I had an interesting Rottweiler bitch that the Volhard test explained perfectly. She was at the top for prey instinct and almost nil in the pack department. She had no defense flight but topped the charts in defense fight. It could be said that she had low bite inhibition but the Volhard test explained her perfectly. The two drives she was the highest in are the same drives that promote biting. The pack drive usually inhibits bites if it is high enough. I did put a CD on her and just for fun I named her Rosemary’s Baby. Till the day she died she remained handler aggressive.
Utilizing these drives in training can bring very quick progress. A dog with a lot of flight presents many problems. There are avoidance issues that test your patience. With this type of dog, training repetitively and not changing routine works the best. Start throwing in challenges and sheer misery may result.
I love training high prey Rottweilers. The reward after all is in the “prey” for them. For instance, I teach the recall utilizing prey drive. In the old days I relied on training the recall using pack. I am the most wonderful person to come to yada yada. Problems develop when fronts have to be fixed. Now you are not that most wonderful person. Two steps forward and one back. However utilizing prey you bypass the correction issues. I use either food or a toy. I evaluate what works best. Often food is too much so I lower the reward for the exercise by using something of less value to the dog. If you have to correct the front, they get instant rewards after the correction using the prey method. Back in the day teaching utility go outs we used to use a pulley and cord to get the dog out. Now most trainers use prey by putting food or an object at the other end of the ring.
High defense dogs can be problematic to say the least. If the defense fight is much higher than the pack and prey it doesn’t give you much to work with. With this type of dog rewarding in prey doesn’t do much good. I had a Mirko dog back in the 80’s and this particular dog was high defense, low prey and right in the middle with pack. I acquired him at a year and he was never properly socialized. He had no name and very little understanding of words. With this type of handicap I went through the dog’s defense drive to train. It wasn’t easy and certainly not as rewarding as training with my preferred methods at the time. He titled in AKC obedience, herded sheep and was finally retired after snapping off a canine in Schutzhund work.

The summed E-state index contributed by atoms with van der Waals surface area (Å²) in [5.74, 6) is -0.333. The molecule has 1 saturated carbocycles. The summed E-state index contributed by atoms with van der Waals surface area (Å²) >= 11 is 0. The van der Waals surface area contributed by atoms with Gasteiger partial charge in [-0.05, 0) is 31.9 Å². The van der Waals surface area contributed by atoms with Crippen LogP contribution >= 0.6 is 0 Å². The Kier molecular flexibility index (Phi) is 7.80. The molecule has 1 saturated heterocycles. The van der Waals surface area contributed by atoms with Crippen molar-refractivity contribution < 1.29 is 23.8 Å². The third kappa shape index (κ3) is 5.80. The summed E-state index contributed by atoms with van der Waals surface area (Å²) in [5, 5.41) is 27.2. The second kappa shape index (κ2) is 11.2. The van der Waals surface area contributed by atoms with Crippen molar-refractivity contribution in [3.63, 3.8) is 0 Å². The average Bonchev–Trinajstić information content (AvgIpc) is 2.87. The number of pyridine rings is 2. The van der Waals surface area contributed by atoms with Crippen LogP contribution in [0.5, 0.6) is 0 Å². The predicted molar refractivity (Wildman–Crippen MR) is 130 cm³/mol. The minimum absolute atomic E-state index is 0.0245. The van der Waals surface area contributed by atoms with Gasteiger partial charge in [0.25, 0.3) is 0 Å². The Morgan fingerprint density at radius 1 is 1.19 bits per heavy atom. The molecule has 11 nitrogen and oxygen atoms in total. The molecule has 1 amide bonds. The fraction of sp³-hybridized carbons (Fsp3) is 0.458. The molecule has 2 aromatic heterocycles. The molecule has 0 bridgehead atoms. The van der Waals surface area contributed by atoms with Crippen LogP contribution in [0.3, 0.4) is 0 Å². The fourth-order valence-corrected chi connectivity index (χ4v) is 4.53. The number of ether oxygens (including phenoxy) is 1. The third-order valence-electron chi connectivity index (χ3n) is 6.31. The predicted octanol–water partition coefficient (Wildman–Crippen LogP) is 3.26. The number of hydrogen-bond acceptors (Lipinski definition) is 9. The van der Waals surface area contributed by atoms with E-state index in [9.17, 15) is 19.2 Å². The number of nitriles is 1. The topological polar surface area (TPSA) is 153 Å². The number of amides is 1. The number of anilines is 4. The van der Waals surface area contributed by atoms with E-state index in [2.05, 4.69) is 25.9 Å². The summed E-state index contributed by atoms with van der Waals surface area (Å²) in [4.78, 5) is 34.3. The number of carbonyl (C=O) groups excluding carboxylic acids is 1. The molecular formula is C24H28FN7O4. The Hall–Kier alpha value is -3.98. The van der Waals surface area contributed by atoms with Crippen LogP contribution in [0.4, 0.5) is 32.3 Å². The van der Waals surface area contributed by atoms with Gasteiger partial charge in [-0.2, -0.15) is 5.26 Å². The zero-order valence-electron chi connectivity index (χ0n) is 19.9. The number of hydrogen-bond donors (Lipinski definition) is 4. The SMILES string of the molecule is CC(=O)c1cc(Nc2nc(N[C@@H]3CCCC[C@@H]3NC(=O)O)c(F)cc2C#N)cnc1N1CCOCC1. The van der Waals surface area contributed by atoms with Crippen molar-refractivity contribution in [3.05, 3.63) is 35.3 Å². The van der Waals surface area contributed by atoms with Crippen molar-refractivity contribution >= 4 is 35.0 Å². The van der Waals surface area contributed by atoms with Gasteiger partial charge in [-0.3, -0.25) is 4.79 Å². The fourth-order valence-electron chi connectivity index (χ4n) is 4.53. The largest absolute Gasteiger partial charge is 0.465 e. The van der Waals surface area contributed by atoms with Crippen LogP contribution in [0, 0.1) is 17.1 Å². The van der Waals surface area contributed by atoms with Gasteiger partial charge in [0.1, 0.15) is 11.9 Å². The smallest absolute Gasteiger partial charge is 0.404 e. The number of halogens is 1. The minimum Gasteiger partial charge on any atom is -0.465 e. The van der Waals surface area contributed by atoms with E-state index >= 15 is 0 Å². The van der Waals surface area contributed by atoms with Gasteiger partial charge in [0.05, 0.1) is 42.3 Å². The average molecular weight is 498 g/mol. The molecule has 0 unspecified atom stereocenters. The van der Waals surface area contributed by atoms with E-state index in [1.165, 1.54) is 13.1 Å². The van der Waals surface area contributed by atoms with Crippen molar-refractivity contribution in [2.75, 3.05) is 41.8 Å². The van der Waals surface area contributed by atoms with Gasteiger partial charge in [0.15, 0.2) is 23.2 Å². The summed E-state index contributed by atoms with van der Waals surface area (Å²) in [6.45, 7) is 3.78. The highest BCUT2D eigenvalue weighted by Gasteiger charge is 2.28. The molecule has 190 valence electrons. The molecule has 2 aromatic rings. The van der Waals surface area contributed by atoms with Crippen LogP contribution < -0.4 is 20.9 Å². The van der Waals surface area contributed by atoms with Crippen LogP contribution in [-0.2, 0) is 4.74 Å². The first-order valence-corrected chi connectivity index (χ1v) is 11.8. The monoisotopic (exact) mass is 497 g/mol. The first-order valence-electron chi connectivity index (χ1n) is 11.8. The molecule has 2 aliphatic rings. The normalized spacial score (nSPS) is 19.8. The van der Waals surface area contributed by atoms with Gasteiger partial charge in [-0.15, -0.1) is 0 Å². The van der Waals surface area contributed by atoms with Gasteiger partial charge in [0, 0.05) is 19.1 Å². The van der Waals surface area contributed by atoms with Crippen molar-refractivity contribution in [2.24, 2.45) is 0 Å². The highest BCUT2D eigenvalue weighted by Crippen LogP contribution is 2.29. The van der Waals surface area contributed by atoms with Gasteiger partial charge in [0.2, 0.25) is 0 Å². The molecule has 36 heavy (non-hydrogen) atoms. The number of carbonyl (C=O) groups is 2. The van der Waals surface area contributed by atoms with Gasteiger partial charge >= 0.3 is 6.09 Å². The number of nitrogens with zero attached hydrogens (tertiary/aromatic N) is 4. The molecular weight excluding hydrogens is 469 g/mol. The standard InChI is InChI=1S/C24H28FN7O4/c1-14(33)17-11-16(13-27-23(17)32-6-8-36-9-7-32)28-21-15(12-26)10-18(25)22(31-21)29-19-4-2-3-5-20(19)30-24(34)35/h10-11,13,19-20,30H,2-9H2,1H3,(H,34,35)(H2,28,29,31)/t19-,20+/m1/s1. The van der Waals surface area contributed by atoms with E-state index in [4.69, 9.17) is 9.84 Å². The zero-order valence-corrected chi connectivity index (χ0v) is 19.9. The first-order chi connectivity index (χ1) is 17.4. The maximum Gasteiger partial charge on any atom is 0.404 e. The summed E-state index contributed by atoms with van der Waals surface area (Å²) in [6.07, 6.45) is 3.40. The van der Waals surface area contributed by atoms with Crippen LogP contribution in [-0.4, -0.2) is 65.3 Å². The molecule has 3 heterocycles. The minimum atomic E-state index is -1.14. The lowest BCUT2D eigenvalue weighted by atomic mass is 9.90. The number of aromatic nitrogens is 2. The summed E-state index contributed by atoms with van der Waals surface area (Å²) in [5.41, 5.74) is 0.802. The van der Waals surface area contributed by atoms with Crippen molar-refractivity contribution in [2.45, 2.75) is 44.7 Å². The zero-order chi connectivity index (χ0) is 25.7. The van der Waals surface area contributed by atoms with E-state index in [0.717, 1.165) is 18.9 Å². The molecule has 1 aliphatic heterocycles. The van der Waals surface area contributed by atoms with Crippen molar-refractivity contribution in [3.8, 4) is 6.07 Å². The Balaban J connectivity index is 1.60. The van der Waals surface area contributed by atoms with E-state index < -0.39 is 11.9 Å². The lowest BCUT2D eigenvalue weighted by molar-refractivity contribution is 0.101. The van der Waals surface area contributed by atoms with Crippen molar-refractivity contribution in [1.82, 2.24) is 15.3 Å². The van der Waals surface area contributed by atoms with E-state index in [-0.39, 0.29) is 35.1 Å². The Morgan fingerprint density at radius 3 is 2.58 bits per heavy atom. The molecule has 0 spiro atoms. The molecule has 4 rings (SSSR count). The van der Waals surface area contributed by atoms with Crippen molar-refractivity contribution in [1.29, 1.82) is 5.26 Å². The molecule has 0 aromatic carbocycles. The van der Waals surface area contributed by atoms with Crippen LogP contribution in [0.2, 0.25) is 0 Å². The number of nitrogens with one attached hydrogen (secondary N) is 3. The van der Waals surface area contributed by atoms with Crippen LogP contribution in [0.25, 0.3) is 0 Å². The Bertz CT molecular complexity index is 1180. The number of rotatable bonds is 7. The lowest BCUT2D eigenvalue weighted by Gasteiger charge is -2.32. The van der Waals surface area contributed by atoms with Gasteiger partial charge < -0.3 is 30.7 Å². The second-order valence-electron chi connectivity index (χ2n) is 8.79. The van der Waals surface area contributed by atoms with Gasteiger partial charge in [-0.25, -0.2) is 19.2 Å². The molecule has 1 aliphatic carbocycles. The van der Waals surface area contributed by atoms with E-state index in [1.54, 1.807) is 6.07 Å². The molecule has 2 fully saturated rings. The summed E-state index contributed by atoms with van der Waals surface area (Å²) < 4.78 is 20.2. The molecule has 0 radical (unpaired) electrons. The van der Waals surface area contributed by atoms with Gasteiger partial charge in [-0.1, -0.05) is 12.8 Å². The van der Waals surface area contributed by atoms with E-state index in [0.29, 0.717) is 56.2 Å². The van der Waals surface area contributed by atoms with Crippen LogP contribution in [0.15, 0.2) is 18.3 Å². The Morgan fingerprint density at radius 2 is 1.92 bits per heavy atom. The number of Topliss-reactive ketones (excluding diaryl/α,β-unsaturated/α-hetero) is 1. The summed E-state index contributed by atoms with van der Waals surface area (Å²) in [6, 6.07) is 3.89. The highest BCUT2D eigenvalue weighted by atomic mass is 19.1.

Years ago I taught a special-ed class for really bad dogs. The handlers were grateful to have it as other trainers turned them away. They were uncomfortable in conventional classes due to their dog’s outburst of negative behavior. Each dog was evaluated in relationship to it’s drives. After the dogs had their basics down, serious training began.
I discovered that for aggressive prey or defense behavior the answer was putting the dog into pack with the handler. Yelling and screaming no was the most ineffective response for the handlers.
When the dog reacted negatively to a stimulus, I had the handler tell the dog heel and do a quarter turn in place. Not only did this switch the dog from either prey or defense fight, it gave it a behavior that was positive to replace the negative. Once these dogs were neutralized and their handlers had the proper tools, they returned to conventional classes and went on to earn titles.
With dogs with really high drives I recommend my students be pro-active, which is what we should always be with this wonderful breed.
©2015 Frank Nelson